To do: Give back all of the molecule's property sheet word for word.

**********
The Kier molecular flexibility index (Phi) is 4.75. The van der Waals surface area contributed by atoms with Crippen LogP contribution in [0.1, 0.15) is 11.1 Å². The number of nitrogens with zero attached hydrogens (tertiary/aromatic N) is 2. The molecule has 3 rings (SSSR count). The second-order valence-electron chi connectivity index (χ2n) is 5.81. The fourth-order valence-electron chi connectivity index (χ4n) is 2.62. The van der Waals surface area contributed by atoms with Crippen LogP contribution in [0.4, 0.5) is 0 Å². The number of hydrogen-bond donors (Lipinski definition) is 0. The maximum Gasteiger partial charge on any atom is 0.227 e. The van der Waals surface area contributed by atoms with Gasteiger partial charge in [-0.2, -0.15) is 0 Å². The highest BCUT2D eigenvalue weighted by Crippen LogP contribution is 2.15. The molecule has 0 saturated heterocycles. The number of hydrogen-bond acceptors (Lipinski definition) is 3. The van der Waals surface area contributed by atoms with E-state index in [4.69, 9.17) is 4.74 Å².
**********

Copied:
The Kier molecular flexibility index (Phi) is 4.75. The van der Waals surface area contributed by atoms with Crippen LogP contribution in [0.1, 0.15) is 11.1 Å². The number of nitrogens with zero attached hydrogens (tertiary/aromatic N) is 2. The molecule has 3 rings (SSSR count). The second-order valence-electron chi connectivity index (χ2n) is 5.81. The fourth-order valence-electron chi connectivity index (χ4n) is 2.62. The van der Waals surface area contributed by atoms with Crippen LogP contribution in [0.4, 0.5) is 0 Å². The number of hydrogen-bond donors (Lipinski definition) is 0. The maximum Gasteiger partial charge on any atom is 0.227 e. The van der Waals surface area contributed by atoms with Gasteiger partial charge in [-0.2, -0.15) is 0 Å². The highest BCUT2D eigenvalue weighted by Crippen LogP contribution is 2.15. The molecule has 0 saturated heterocycles. The number of hydrogen-bond acceptors (Lipinski definition) is 3. The van der Waals surface area contributed by atoms with E-state index in [4.69, 9.17) is 4.74 Å².